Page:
Founder of the Montessori Method
Maria Montessori was born on August 31, 1870, in the provincial town of Chiaravalle, Italy. Her father was a financial manager for a state-run industry. Her mother, raised in a family that prized education, was well schooled and an avid reader–unusual for Italian women of that time. The same thirst for knowledge took a root in young Maria, and she immersed herself in many fields of study before creating the educational method and bears her name. Maria Montessori was an Italian physician, educator, and innovator, acclaimed for her educational method that builds on the way children learn naturally.
Dr. Montessori believed that each child is born with a unique potential to be revealed, rather than a “blank slate” waiting to be written upon. She felt the goal of early childhood education should not be to fill the child with facts from a pre-selected course of studies, but rather to cultivate his/her own natural desire to learn.
Her main contribution to those raising and educating children are in these areas:
- preparing the environment in each stage of life
- learning to observe the child living freely in the environment, so that we can help nourish the child’s complete life
The results of Dr. Montessori’s work with normal children at the Casa de Bambini, “The Children’s House,” in the slums of Rome in 1907, became world history and the subject of her first books. Dr. Montessori then summarized her methods, lectured, founded schools all over the world, and published many books, which have been translated into 22 languages. She died in the Netherlands in 1952 after receiving, in her later years, honorary degrees and tributes for her contribution to mankind.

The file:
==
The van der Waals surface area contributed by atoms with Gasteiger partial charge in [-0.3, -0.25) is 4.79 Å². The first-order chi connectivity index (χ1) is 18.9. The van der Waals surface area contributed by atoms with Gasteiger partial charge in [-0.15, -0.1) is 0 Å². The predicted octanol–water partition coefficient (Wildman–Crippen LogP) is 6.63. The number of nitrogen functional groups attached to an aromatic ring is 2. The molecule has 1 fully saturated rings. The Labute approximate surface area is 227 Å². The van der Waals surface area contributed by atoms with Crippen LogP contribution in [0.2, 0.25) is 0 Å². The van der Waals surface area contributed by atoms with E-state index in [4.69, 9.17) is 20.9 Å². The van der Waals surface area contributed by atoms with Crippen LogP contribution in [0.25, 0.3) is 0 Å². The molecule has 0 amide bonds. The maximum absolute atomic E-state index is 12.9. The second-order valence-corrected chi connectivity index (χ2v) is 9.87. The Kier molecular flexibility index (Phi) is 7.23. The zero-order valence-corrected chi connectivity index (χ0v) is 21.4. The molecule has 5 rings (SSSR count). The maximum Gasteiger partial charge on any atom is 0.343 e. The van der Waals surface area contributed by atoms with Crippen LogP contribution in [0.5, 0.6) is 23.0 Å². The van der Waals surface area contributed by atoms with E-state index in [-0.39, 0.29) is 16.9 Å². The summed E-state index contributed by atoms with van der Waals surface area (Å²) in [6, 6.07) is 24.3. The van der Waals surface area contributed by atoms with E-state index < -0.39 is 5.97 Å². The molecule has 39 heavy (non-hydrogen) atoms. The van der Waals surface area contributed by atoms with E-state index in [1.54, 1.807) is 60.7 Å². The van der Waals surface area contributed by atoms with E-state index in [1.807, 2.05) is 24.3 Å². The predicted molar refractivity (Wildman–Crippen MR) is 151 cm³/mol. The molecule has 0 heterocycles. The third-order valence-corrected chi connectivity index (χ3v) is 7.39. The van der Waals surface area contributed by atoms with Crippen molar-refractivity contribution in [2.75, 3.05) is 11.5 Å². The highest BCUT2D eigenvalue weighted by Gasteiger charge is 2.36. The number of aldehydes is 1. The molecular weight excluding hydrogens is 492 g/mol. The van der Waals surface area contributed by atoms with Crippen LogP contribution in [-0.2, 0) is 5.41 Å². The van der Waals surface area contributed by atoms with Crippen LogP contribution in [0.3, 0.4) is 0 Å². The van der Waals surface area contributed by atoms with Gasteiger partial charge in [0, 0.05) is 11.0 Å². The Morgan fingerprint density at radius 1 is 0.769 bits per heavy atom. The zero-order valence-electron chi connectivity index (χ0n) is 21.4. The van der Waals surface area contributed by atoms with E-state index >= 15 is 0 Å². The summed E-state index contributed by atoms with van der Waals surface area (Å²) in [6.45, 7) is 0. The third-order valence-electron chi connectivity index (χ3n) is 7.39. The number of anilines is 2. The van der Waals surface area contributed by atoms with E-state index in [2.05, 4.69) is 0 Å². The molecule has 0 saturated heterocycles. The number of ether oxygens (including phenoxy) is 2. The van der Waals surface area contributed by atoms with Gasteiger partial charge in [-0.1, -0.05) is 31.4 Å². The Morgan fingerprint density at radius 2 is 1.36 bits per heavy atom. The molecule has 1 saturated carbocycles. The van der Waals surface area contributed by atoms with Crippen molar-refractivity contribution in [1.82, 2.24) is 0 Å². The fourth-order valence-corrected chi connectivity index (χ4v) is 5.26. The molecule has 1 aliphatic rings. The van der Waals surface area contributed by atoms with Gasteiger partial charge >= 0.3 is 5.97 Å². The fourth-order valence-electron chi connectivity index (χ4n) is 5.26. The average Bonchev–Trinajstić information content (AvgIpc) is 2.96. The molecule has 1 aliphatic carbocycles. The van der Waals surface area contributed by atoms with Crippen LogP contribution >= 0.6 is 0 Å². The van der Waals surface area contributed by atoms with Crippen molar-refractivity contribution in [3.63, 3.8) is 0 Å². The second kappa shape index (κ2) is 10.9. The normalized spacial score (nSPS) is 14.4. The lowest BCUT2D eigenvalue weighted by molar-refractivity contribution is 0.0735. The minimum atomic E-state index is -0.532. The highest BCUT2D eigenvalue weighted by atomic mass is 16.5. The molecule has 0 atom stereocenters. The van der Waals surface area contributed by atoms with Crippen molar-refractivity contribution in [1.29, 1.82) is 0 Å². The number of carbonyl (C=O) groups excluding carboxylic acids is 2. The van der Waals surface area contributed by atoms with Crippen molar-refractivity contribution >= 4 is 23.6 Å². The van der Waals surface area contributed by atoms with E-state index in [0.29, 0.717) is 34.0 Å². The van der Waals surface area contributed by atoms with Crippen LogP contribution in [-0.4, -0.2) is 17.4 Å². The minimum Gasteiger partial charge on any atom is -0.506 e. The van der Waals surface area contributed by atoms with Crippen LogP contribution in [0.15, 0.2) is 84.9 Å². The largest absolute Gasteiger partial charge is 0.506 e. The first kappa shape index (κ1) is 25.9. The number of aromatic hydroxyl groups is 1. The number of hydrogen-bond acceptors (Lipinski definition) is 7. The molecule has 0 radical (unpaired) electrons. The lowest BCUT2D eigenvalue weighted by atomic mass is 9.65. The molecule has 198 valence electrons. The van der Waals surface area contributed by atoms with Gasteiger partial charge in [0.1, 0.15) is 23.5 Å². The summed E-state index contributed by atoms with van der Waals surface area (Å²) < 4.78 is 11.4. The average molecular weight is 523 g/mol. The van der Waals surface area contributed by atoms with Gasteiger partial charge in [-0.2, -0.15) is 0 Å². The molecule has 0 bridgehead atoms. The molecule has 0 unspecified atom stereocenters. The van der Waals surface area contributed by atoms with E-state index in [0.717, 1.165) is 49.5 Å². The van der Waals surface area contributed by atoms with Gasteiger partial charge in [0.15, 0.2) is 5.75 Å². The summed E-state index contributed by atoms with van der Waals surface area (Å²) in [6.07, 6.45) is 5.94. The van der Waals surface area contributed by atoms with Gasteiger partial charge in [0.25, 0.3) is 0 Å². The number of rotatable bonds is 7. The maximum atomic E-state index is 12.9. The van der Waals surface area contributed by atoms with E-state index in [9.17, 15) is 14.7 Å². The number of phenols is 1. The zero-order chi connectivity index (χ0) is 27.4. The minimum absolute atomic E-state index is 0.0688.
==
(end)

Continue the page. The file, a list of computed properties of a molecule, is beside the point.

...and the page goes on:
The Montessori Philosophy
Montessori philosophy is a method of recognizing children as they really are and creating an environment which foster the fulfillment of their highest potential – spiritual, emotional, physical, and intellectual – as members of a family and the community.
Dr. Maria Montessori gave the world a scientific method, practical and tested, for bringing forth the very best in young human beings. She taught adults how to respect individual differences, and to emphasize social interaction and the education of the whole personality rather than the teaching of a specific body of knowledge. Montessori practice is always up-to-date and dynamic because observation and the meeting of needs is continual and specific for each child. When physical, mental, spiritual, and emotional needs are met, children glow with excitement to play and work, to learn, and to create with enthusiasm. They exhibit a desire to teach, help, and care for others and for their environment.
The high level of academic achievement so common in Montessori schools is a natural outcome of experience in such a supportive environment. The Montessori Method of education is a model which serves the needs of children of all levels of mental and physical ability. They live and learn in a natural, multi-aged group which is very much like the society they will live in as adults.
Today, there are Montessori schools throughout the world, in every continent excluding Antarctica. Montessori programs, based on self-directed, non competitive activities, help children develop good self images and the confidences to face challenges and change with optimism. The habits and skills a child learns in a Montessori classroom will stay with them for a lifetime.